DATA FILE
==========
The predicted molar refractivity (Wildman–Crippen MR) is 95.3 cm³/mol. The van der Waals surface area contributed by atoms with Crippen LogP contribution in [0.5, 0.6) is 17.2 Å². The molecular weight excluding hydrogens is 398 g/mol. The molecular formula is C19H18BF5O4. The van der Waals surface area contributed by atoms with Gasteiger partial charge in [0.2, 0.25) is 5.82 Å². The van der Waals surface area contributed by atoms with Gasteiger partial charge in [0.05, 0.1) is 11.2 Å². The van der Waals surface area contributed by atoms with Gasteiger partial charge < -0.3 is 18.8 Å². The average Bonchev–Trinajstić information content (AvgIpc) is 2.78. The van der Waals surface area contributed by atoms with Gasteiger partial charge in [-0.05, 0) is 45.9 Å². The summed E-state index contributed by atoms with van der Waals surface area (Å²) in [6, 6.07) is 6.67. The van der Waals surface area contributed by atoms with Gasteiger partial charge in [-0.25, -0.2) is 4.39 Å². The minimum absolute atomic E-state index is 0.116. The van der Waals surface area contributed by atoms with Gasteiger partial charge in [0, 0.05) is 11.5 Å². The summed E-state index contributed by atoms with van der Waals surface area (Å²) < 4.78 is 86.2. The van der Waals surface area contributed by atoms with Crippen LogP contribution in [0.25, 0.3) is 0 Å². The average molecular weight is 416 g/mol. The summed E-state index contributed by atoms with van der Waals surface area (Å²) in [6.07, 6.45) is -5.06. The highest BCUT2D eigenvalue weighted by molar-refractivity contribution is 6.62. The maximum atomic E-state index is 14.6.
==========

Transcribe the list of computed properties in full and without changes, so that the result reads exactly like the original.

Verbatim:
The predicted molar refractivity (Wildman–Crippen MR) is 95.3 cm³/mol. The van der Waals surface area contributed by atoms with Crippen LogP contribution in [0.5, 0.6) is 17.2 Å². The molecular weight excluding hydrogens is 398 g/mol. The molecular formula is C19H18BF5O4. The van der Waals surface area contributed by atoms with Gasteiger partial charge in [0.2, 0.25) is 5.82 Å². The van der Waals surface area contributed by atoms with Gasteiger partial charge in [0.05, 0.1) is 11.2 Å². The van der Waals surface area contributed by atoms with Gasteiger partial charge < -0.3 is 18.8 Å². The average Bonchev–Trinajstić information content (AvgIpc) is 2.78. The van der Waals surface area contributed by atoms with Gasteiger partial charge in [-0.05, 0) is 45.9 Å². The summed E-state index contributed by atoms with van der Waals surface area (Å²) in [6, 6.07) is 6.67. The van der Waals surface area contributed by atoms with Gasteiger partial charge in [-0.25, -0.2) is 4.39 Å². The minimum absolute atomic E-state index is 0.116. The van der Waals surface area contributed by atoms with Gasteiger partial charge in [0, 0.05) is 11.5 Å². The summed E-state index contributed by atoms with van der Waals surface area (Å²) < 4.78 is 86.2. The van der Waals surface area contributed by atoms with Crippen LogP contribution in [0.25, 0.3) is 0 Å². The average molecular weight is 416 g/mol. The summed E-state index contributed by atoms with van der Waals surface area (Å²) in [6.07, 6.45) is -5.06. The highest BCUT2D eigenvalue weighted by molar-refractivity contribution is 6.62. The maximum atomic E-state index is 14.6.